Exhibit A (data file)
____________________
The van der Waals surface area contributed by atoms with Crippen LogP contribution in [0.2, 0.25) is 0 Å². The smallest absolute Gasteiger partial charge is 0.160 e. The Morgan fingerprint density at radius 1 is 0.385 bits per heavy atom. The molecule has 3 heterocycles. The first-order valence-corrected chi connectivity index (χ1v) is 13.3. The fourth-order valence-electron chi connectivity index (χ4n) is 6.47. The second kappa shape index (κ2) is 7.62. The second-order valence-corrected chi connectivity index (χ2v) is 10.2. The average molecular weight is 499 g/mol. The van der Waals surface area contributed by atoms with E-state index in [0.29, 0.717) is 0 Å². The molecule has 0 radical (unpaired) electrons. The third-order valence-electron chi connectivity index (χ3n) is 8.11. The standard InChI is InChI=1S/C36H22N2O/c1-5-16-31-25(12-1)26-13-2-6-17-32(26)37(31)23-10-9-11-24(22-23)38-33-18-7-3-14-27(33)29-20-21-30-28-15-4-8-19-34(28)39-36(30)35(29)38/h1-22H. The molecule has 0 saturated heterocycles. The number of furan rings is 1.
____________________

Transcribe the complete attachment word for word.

The van der Waals surface area contributed by atoms with Crippen LogP contribution in [0.2, 0.25) is 0 Å². The smallest absolute Gasteiger partial charge is 0.160 e. The Morgan fingerprint density at radius 1 is 0.385 bits per heavy atom. The molecule has 3 heterocycles. The first-order valence-corrected chi connectivity index (χ1v) is 13.3. The fourth-order valence-electron chi connectivity index (χ4n) is 6.47. The second kappa shape index (κ2) is 7.62. The second-order valence-corrected chi connectivity index (χ2v) is 10.2. The average molecular weight is 499 g/mol. The van der Waals surface area contributed by atoms with E-state index in [0.29, 0.717) is 0 Å². The molecule has 0 radical (unpaired) electrons. The third-order valence-electron chi connectivity index (χ3n) is 8.11. The standard InChI is InChI=1S/C36H22N2O/c1-5-16-31-25(12-1)26-13-2-6-17-32(26)37(31)23-10-9-11-24(22-23)38-33-18-7-3-14-27(33)29-20-21-30-28-15-4-8-19-34(28)39-36(30)35(29)38/h1-22H. The molecule has 0 saturated heterocycles. The number of furan rings is 1.